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Industrial Economics: Mergers
By merging ExxonMobil was able to ensure stronger presence in different regions and benefit from synergies arising from cost savings, reduction in capacity and shared technologies. Exxon and Mobil were able to integrate and work together as a single entity to achieve common goal while Daimler and Chrysler failed to integrate and benefit from potential synergies.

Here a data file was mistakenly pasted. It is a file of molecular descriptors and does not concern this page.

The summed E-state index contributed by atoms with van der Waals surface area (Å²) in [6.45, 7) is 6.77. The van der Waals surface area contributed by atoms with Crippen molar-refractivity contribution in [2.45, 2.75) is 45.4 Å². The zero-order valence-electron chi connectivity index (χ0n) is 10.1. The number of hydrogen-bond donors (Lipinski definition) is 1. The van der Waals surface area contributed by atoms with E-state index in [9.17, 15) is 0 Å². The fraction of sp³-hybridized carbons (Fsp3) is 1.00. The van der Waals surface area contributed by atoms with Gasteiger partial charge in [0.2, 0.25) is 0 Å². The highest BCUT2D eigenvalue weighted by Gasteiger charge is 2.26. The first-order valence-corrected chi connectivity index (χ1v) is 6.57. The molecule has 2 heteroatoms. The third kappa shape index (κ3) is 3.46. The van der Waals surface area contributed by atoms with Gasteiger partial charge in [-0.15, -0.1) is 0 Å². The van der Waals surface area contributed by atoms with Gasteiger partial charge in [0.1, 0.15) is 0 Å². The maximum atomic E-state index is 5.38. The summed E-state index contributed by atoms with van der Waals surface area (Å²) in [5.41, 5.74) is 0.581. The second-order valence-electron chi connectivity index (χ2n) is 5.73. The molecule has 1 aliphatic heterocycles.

Recently mergers have become increasingly popular. Lypczynski et al. (2013) suggest that globalisation has played a large role in it. With growing international markets and easier access due to tariff reductions, as well as because of advances in information and telecommunication systems companies face incentives to exploit possible benefits of mergers which are identified above. In real life companies are concerned not only with profit-maximization but also efficiency and internal organization of firm, allowing for unprofitable mergers. Firms should merge in presence of synergies to improve welfare (not necessarily consumer welfare) (Church and Ware, 2000), however potential synergies may not be achievable in real-life due to other factors, including cultural differences which was the case for Daimler/Chrysler. On the other hand, ExxonMobil example illustrated how merger can be successful and profitable. To sum up, it is worth to note that whilst horizontal mergers are easiest to implement (at least in theory) there is a reason why competition authorities are alerted by particular mergers the most. While companies subject to merger are concerned with own wellbeing, it is not necessarily aligned with consumer or much less rival interests.
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